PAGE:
“I see that it’s funny. I have a sense of humor.”
“Of course you have a sense of humor. Everyone thinks they do, even people who don’t.  —Hannah Stubbs (Joan Cusack) and Barney (Rick Moranis), “My Blue Heaven

“It was a million tiny little things that when you add them up it meant that we were supposed to be together, and I knew it. I knew it the first time I touched her. It was like coming home. Only to no home that I’d ever known. I was just taking her hand to help her out of the car, and I knew it. It was like magic.” —Sam Baldwin (Tom Hanks), “Sleepless in Seattle”

“Now that was when people KNEW how to be in love. They knew it! Time, distance… nothing could separate them because they knew. It was right. It was real. It was…”
“A movie! That’s your problem! You don’t want to be in love. You want to be in love in a movie.” —Annie Reed (Meg Ryan) and Becky (Rosie O’Donnell), “Sleepless in Seattle”

“Well, as far as I’m concerned, the Internet is just another way of being rejected by women.”  –George Pappas (Steve Zahn), “You’ve Got Mail”

“These damn things are as hot as a stiff cock!” —Julia Child (Meryl Streep), “Julie & Julia”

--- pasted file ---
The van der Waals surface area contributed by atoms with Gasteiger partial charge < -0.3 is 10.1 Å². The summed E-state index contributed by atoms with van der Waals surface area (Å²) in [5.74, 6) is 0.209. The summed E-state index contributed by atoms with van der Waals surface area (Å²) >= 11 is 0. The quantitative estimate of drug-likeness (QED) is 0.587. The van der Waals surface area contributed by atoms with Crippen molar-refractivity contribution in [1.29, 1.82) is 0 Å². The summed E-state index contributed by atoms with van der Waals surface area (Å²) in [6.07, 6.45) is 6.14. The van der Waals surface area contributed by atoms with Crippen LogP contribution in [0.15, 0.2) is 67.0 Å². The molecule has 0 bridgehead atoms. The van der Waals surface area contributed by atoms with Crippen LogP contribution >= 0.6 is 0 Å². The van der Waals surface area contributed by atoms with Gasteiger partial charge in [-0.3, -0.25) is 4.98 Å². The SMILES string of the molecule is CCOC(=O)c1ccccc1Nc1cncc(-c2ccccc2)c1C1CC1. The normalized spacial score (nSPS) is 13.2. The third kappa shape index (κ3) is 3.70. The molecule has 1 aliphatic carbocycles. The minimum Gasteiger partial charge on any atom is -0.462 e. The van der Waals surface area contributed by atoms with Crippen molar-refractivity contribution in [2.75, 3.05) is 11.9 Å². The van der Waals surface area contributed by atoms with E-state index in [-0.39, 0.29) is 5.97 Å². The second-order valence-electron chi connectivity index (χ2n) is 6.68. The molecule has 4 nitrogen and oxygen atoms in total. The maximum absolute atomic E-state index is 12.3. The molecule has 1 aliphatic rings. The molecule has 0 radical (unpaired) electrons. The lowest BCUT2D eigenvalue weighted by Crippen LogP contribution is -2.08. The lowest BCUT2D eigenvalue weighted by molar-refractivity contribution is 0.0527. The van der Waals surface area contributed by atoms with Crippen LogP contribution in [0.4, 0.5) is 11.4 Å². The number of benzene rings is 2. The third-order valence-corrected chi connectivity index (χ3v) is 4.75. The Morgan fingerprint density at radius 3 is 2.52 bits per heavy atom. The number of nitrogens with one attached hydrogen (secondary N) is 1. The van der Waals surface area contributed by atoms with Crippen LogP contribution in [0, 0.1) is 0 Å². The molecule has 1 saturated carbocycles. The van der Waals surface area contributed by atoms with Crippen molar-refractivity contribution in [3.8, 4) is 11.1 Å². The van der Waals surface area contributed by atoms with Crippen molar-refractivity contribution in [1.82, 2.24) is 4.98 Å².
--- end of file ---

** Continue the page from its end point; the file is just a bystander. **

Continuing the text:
Feel free to share some of your own favorites in the comments section below.

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When Sally's upset about turning 40 "some day" and the pressure to have kids:

Sally: And it’s not the same for men. Charlie Chaplin had kids when he was 73.
Harry: Yeah, but he was too old to pick them up.


brian godshall

one of my fav lines from a Nora Ephron film, MICHAEL, is from the actress Jean Stapleton, whose character, in frustration with someone who is having trouble understanding her point of view, states, "Are you handicapped in some way that I'm not aware of?"


Nora Ephron died??!!!

Therese Shechter

Actually, 'I'll have what she's having' was suggested by Billy Crystal on the spot. Nora Ephron came up with the overall concept of the scene – and had to talk Rob Reiner into doing it because he didn't believe women faked orgasms, at least not with him.

Kathy Warren

I'll have what she's having.


This page should be fuller. Sad that it isn't. Or maybe everyone's over at The Atlantic.


I'm quite sure "I'll have what she's having." is a line written by and delivered by the actress who said it, Estelle Reiner, mother of the film's director, Rob Reiner.


"I am the worst case scenario of Thomas Jefferson's dream."


"I asked her where she was when Kennedy was shot and she said 'Ted Kennedy was shot??!!!'"


"I'll have what she's having."